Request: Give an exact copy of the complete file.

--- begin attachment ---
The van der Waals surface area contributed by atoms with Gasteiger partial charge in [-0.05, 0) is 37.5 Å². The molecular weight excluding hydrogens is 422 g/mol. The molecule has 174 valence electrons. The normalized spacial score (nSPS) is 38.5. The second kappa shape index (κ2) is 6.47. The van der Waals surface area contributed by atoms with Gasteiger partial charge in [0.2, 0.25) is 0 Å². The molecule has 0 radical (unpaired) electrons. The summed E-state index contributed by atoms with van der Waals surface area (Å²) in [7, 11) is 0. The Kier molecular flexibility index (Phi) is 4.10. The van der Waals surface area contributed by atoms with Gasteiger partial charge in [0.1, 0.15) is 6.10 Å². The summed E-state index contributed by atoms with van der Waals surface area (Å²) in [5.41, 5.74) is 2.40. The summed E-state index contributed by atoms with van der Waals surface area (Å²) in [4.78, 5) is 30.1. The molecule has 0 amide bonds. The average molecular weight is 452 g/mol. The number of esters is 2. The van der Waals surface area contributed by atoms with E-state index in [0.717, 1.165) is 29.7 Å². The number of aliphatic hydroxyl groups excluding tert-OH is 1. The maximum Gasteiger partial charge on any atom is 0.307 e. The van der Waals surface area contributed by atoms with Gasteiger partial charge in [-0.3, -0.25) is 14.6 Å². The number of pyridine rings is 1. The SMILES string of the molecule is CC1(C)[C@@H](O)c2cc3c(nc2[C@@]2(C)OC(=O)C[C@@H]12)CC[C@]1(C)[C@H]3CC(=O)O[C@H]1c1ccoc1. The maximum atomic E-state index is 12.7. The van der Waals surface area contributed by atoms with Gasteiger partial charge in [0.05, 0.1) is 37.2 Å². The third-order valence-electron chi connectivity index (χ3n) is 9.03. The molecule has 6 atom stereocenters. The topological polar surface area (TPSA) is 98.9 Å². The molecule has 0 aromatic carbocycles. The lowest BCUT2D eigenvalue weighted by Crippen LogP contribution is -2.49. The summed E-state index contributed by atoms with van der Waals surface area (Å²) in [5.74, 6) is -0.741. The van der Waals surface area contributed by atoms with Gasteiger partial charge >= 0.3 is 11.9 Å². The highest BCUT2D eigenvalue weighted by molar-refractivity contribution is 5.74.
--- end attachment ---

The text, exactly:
The van der Waals surface area contributed by atoms with Gasteiger partial charge in [-0.05, 0) is 37.5 Å². The molecular weight excluding hydrogens is 422 g/mol. The molecule has 174 valence electrons. The normalized spacial score (nSPS) is 38.5. The second kappa shape index (κ2) is 6.47. The van der Waals surface area contributed by atoms with Gasteiger partial charge in [0.2, 0.25) is 0 Å². The molecule has 0 radical (unpaired) electrons. The summed E-state index contributed by atoms with van der Waals surface area (Å²) in [7, 11) is 0. The Kier molecular flexibility index (Phi) is 4.10. The van der Waals surface area contributed by atoms with Gasteiger partial charge in [0.1, 0.15) is 6.10 Å². The summed E-state index contributed by atoms with van der Waals surface area (Å²) in [5.41, 5.74) is 2.40. The summed E-state index contributed by atoms with van der Waals surface area (Å²) in [4.78, 5) is 30.1. The molecule has 0 amide bonds. The average molecular weight is 452 g/mol. The number of esters is 2. The van der Waals surface area contributed by atoms with E-state index in [0.717, 1.165) is 29.7 Å². The number of aliphatic hydroxyl groups excluding tert-OH is 1. The maximum Gasteiger partial charge on any atom is 0.307 e. The van der Waals surface area contributed by atoms with Gasteiger partial charge in [-0.3, -0.25) is 14.6 Å². The number of pyridine rings is 1. The SMILES string of the molecule is CC1(C)[C@@H](O)c2cc3c(nc2[C@@]2(C)OC(=O)C[C@@H]12)CC[C@]1(C)[C@H]3CC(=O)O[C@H]1c1ccoc1. The maximum atomic E-state index is 12.7. The van der Waals surface area contributed by atoms with Gasteiger partial charge in [0.05, 0.1) is 37.2 Å². The third-order valence-electron chi connectivity index (χ3n) is 9.03. The molecule has 6 atom stereocenters. The topological polar surface area (TPSA) is 98.9 Å². The molecule has 0 aromatic carbocycles. The lowest BCUT2D eigenvalue weighted by Crippen LogP contribution is -2.49. The summed E-state index contributed by atoms with van der Waals surface area (Å²) in [5.74, 6) is -0.741. The van der Waals surface area contributed by atoms with Gasteiger partial charge >= 0.3 is 11.9 Å². The highest BCUT2D eigenvalue weighted by molar-refractivity contribution is 5.74.